Tuxing double cylinder pcp air compressor – taking the plunge.

Forums Air Tanks, Pumps, Compressors, & Filters Tuxing double cylinder pcp air compressor – taking the plunge.

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    Centercut
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    OK guys, I’m taking one for the team. ;)  I’m buying the “Tuxing adjustable auto stop double cylinder PCP air compressor for air rifles 4500psi”, model TXED012 in 110vac. I have a quote on eBay for $555, the price that shows on eBay is $579. I do not intend to use the “bucket” method of cooling but to install a water tank/pump/radiator system very similar to the AV compressor, and to also use a filter with the 13X molecular sieve. My goal is to do this for under $750 total. I may be delusional, but I “think” I can get essentially the same compressor as the AV for a few hundred dollars saved ($550). I will keep this topic open and updated as things progress with photos and numbers. Here is the link to the eBay compressor, with some photos. It might be a couple weeks until my next post since I’m not sure how long it will take to be shipped to San Diego from China.

    http://r.ebay.com/whLMp5



     

     

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    JimNM
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    Cool!  Please post links for other add-on stuff you use.

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    Centercut
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    Will do. I plan on posting as I make the modifications. First I will set it up with bucket and break it in, run it for ten minutes unloaded, then fill a tank from 3000 to 4500. I will change the oil after that, and start with the cooling modifications. Once that is done I will add the Molecular Sieve filter. All components and prices with links will be posted so that anyone that wants to can do the same thing (after mine works – hopefully). I will post detailed photos also, and times for filling various scenarios. Latest status:

    11/17/2017: Estimated delivery Friday, Nov 24, 2017 Friday, Dec 1, 2017 to San Diego, CA.  92009

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    spysir
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    Thanks for spending your money, look forward to a full review as time goes along.
    Any chance you are trying ( have tried ?) the under $100.00 filter housing often sold along with these? I’ve seen a few folks post “there are the same as xxx” however none of those people seemed very safety oriented.
     No matter,  run the thing till the wheels fall off, for us, darn   airguners are the best.

    TIA

    John 

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    Deja
    Spectator
    Spectator

    yes nice! i was asking about this comressor the other week. Since we euros dont have the air venturi version this is what we have acess too. keep us informed please.

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    tonyv138
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    For what its worth, i was considering the same compressor on Aliexpress from  a Tuxing store…. contacted the vendor with a few questions, here is the info, just in case you have not seen yet….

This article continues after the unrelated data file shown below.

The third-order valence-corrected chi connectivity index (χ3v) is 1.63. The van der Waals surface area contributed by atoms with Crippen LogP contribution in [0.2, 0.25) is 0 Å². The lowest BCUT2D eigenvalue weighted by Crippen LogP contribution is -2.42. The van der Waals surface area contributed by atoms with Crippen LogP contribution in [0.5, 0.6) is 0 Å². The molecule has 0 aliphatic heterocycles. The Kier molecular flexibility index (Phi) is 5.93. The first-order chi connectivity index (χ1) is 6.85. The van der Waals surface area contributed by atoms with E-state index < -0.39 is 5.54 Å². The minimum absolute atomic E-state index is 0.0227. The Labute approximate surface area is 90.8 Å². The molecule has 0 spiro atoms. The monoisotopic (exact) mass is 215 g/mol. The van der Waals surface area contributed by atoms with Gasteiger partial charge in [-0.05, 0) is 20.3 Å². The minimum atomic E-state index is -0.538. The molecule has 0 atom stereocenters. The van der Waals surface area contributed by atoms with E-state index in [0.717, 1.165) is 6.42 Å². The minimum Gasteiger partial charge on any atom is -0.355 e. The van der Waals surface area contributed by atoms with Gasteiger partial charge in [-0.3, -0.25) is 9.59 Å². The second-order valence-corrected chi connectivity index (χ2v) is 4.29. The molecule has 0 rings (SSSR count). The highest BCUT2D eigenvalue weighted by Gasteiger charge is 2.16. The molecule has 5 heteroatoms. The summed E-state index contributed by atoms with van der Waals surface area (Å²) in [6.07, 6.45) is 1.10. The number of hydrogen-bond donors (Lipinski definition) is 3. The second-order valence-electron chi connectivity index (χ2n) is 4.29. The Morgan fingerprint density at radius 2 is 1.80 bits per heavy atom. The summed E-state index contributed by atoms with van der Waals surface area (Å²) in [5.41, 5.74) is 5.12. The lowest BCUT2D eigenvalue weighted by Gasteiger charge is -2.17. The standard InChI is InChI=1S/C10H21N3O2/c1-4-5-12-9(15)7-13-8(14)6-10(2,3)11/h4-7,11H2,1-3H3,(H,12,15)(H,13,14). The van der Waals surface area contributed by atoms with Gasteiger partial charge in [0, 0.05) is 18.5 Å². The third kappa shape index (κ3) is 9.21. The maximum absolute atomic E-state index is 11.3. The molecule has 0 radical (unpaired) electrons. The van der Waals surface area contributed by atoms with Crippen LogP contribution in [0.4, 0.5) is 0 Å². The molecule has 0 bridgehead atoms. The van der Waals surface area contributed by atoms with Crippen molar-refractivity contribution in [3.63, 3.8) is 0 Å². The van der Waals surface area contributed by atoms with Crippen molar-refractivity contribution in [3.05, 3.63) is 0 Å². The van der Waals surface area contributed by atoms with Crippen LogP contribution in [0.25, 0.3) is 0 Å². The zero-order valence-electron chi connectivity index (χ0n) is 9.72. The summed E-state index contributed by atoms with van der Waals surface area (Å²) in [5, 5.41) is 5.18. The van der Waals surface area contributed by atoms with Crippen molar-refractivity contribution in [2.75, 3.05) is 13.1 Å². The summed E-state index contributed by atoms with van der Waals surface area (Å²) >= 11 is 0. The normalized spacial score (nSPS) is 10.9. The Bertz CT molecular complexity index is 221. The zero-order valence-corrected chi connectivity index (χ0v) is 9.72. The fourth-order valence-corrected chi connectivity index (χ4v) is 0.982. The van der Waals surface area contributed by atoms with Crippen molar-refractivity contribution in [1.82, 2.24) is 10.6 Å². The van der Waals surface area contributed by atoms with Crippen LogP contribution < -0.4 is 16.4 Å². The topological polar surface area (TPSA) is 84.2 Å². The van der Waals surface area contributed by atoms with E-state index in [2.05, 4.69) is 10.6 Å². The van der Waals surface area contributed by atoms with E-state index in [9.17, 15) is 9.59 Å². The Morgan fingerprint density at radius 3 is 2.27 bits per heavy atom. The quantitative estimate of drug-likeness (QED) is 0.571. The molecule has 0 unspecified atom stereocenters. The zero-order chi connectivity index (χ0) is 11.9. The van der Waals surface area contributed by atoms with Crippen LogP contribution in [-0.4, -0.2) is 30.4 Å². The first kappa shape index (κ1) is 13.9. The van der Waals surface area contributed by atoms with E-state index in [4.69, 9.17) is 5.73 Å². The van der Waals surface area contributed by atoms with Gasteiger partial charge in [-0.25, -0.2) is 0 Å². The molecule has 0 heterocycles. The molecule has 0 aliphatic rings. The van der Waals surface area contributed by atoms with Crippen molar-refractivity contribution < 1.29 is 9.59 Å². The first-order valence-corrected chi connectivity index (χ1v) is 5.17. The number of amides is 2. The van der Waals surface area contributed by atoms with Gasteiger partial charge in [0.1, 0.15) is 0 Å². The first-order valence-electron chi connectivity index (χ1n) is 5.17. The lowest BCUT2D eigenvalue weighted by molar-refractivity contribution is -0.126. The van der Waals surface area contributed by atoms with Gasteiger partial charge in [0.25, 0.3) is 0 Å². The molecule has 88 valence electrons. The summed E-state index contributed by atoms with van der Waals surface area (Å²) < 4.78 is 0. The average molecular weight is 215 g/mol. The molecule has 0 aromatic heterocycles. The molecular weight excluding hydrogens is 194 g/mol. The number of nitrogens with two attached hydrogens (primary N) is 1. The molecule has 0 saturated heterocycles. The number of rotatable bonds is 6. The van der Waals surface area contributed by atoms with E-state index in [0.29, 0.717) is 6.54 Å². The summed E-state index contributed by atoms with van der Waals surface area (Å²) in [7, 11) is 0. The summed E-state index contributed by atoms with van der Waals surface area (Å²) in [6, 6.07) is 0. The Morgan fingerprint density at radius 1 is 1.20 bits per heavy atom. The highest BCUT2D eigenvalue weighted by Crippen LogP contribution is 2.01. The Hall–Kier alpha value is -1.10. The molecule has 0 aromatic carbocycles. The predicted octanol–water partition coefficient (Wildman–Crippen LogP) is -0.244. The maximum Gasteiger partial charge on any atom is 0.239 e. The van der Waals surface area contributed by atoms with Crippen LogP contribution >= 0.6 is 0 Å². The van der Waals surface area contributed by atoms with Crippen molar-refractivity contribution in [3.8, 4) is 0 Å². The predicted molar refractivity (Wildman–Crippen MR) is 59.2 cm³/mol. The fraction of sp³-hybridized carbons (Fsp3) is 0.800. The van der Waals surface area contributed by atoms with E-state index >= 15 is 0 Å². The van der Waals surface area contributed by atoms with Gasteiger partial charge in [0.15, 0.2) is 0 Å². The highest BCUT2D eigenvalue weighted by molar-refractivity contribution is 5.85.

and that was pretty quick response. question at 11 or so CST, answered by 6:00 am

     

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    mclecato
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    Centercut
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    Thanks. Mine is supposed to be delivered in one to two weeks. When you run it with the bucket for cooling, what is the normal temperature that you reach on the compressor?  Also, does the cooling water input go into the high pressure cylinder first, then the low pressure (left) cylinder?
    Mike

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    mclecato
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    I connected mine to the low pressure first (left),  when I connect to the directly to the home water 35°C.

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    Centercut
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    Mclecato, I’m pretty sure that the cooling water flow on both the Air Venturi and Alpha Carette goes to the high pressure cylinder first and then the low pressure cylinder. These two compressors are both based on the same style compressor as the Tuxing, except the AC is belt drive while the AV is direct drive. 

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    Centercut
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    Flow diagram for cooling system modifications to the Tuxing two cylinder HPAC.


    I am going to modify the flow path to have the flow go from tank to pump to HP cylinder to LP cylinder to radiator back to tank, based on further analysis and input from Thurmond at T3PRanch.  Thanks Thurmond!  +1 accuracy.

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    Centercut
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    Good news, and bad news… I’ve come up with BASIC and DELUXE versions of my modifications. I have cost estimated both, including all the components necessary, including cooling, air drying, and electrical.